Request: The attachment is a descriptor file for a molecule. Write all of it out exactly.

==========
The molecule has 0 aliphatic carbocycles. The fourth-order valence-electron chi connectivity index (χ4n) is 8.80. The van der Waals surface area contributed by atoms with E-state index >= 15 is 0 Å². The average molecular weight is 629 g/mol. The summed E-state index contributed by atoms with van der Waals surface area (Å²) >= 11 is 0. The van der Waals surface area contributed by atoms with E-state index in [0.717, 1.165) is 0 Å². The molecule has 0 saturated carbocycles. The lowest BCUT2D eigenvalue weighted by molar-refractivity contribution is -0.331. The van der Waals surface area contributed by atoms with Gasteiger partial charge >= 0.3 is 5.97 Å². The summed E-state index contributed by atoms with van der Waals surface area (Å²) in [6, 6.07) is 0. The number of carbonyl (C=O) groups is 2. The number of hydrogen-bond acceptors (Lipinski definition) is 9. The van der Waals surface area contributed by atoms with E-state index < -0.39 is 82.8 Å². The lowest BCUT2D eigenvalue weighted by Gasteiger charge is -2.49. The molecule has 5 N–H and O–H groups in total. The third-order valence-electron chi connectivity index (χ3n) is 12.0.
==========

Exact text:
The molecule has 0 aliphatic carbocycles. The fourth-order valence-electron chi connectivity index (χ4n) is 8.80. The van der Waals surface area contributed by atoms with E-state index >= 15 is 0 Å². The average molecular weight is 629 g/mol. The summed E-state index contributed by atoms with van der Waals surface area (Å²) >= 11 is 0. The van der Waals surface area contributed by atoms with E-state index in [0.717, 1.165) is 0 Å². The molecule has 0 saturated carbocycles. The lowest BCUT2D eigenvalue weighted by molar-refractivity contribution is -0.331. The van der Waals surface area contributed by atoms with Gasteiger partial charge >= 0.3 is 5.97 Å². The summed E-state index contributed by atoms with van der Waals surface area (Å²) in [6, 6.07) is 0. The number of carbonyl (C=O) groups is 2. The number of hydrogen-bond acceptors (Lipinski definition) is 9. The van der Waals surface area contributed by atoms with E-state index < -0.39 is 82.8 Å². The lowest BCUT2D eigenvalue weighted by Gasteiger charge is -2.49. The molecule has 5 N–H and O–H groups in total. The third-order valence-electron chi connectivity index (χ3n) is 12.0.